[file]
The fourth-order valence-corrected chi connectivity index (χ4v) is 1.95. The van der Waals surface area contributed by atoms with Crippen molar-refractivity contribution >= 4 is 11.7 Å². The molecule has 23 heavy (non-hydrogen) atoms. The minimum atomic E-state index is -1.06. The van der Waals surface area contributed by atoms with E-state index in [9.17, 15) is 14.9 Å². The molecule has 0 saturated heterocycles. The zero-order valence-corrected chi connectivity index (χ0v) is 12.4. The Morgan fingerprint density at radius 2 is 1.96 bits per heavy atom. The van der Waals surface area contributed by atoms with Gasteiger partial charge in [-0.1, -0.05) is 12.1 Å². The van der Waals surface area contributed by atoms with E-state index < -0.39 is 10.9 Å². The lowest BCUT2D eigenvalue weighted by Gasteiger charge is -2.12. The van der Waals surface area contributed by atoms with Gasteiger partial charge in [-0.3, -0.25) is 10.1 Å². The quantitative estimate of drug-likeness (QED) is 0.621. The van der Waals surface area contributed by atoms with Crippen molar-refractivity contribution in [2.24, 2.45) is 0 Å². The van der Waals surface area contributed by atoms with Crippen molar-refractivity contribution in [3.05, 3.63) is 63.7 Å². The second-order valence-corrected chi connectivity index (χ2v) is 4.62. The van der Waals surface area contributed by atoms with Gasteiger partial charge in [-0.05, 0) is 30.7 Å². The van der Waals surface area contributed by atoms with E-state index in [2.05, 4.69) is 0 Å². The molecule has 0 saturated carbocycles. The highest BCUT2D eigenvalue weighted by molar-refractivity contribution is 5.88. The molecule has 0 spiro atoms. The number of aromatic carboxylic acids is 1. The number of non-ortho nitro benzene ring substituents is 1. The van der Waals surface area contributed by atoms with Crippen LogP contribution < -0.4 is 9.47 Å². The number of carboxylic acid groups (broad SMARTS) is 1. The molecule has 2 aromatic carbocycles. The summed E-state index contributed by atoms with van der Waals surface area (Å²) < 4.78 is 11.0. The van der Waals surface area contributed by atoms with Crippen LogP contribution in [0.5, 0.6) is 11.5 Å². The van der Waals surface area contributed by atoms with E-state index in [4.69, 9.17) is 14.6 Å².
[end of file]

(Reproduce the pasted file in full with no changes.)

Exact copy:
The fourth-order valence-corrected chi connectivity index (χ4v) is 1.95. The van der Waals surface area contributed by atoms with Crippen molar-refractivity contribution >= 4 is 11.7 Å². The molecule has 23 heavy (non-hydrogen) atoms. The minimum atomic E-state index is -1.06. The van der Waals surface area contributed by atoms with E-state index in [9.17, 15) is 14.9 Å². The molecule has 0 saturated heterocycles. The zero-order valence-corrected chi connectivity index (χ0v) is 12.4. The Morgan fingerprint density at radius 2 is 1.96 bits per heavy atom. The van der Waals surface area contributed by atoms with Gasteiger partial charge in [-0.1, -0.05) is 12.1 Å². The van der Waals surface area contributed by atoms with E-state index < -0.39 is 10.9 Å². The lowest BCUT2D eigenvalue weighted by Gasteiger charge is -2.12. The van der Waals surface area contributed by atoms with Gasteiger partial charge in [-0.3, -0.25) is 10.1 Å². The quantitative estimate of drug-likeness (QED) is 0.621. The van der Waals surface area contributed by atoms with Crippen molar-refractivity contribution in [2.24, 2.45) is 0 Å². The van der Waals surface area contributed by atoms with Crippen molar-refractivity contribution in [3.05, 3.63) is 63.7 Å². The second-order valence-corrected chi connectivity index (χ2v) is 4.62. The van der Waals surface area contributed by atoms with Gasteiger partial charge in [-0.05, 0) is 30.7 Å². The van der Waals surface area contributed by atoms with E-state index in [2.05, 4.69) is 0 Å². The molecule has 0 saturated carbocycles. The highest BCUT2D eigenvalue weighted by molar-refractivity contribution is 5.88. The molecule has 0 spiro atoms. The number of aromatic carboxylic acids is 1. The number of non-ortho nitro benzene ring substituents is 1. The van der Waals surface area contributed by atoms with Crippen LogP contribution < -0.4 is 9.47 Å². The number of carboxylic acid groups (broad SMARTS) is 1. The molecule has 2 aromatic carbocycles. The summed E-state index contributed by atoms with van der Waals surface area (Å²) < 4.78 is 11.0. The van der Waals surface area contributed by atoms with Crippen LogP contribution in [0.5, 0.6) is 11.5 Å². The van der Waals surface area contributed by atoms with E-state index in [4.69, 9.17) is 14.6 Å².